An iconic plane seen commonly in northern Ontario's skies has reached a milestone anniversary.

The de Havilland Beaver, a high-wing propeller plane which is still commonly used by many outfitters across the north, took its first flight 70 years ago on Wednesday.

The Beaver is well-known for opening up the north; it also finds favour for its versatility in carrying nearly any type of cargo.

"I don't want to incriminate myself or anybody else, but I've seen things from oil tanks to four-wheelers [strapped to them]," said Brad Greaves, the owner of Ignace Airways, a northwestern Ontario charter company.

"Yeah, there's been some interesting things on the side of a Beaver." Greaves added that nowadays, any cargo strapped to the plane has to be approved before takeoff.

Brad and Karen Greaves

Brad Greaves (right) is the owner/operator of Ignace Airways, a northwestern Ontario float plane charter company. (Jeff Walters / CBC)

"It's my favourite aircraft," Greaves continued. "I've been flying for almost 40 years and if I had a choice of any airplane I've ever flown, the Beaver's the one."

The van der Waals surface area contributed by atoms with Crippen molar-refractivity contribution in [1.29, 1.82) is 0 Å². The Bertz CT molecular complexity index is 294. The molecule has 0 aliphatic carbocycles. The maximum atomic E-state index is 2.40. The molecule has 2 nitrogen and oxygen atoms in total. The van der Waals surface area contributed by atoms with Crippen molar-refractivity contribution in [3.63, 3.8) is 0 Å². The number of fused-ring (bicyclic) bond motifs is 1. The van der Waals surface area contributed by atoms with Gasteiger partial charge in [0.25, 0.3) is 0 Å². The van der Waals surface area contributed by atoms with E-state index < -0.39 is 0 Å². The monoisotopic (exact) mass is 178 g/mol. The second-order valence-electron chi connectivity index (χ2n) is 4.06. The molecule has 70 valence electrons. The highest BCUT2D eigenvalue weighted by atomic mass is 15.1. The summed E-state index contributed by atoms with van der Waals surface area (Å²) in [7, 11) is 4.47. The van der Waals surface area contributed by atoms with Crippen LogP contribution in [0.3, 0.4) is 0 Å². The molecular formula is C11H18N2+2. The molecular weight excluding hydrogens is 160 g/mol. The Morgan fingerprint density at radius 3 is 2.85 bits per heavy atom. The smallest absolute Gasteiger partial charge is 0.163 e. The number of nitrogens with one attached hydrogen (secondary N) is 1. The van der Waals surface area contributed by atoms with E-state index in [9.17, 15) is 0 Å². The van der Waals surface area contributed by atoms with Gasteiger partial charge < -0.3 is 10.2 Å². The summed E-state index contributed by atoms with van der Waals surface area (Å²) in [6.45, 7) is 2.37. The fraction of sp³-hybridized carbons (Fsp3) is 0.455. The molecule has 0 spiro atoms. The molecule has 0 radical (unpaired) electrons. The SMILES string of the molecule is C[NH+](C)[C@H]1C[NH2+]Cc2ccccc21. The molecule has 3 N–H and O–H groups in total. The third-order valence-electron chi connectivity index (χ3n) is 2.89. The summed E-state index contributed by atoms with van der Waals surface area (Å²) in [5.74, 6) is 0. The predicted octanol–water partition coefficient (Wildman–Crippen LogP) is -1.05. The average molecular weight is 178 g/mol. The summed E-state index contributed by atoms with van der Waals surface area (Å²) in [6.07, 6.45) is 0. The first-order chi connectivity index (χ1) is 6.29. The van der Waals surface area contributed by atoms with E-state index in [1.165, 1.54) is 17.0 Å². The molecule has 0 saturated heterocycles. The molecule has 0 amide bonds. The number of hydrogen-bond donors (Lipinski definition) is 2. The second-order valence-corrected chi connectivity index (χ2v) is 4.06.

Greaves said his business primarily uses the plane to transport people to remote locations in the region, but the Beaver's primary role is that of a bush plane — with the added ability to work on the water.

Greaves said his company is down to one Beaver aircraft — he and his partners used to run eight — but said it's the iconic bush plane.

"It's very attached to our family," he said. "[My children] grew up around those aircraft ... my oldest daughter, when she got married, her desire was not to be brought to her wedding in a limo, but to be brought in a Beaver."

Click here to listen to CBC Up North host Jeff Walters' interview with Brad Greaves, the owner of Ignace Airways and a long-time Beaver pilot.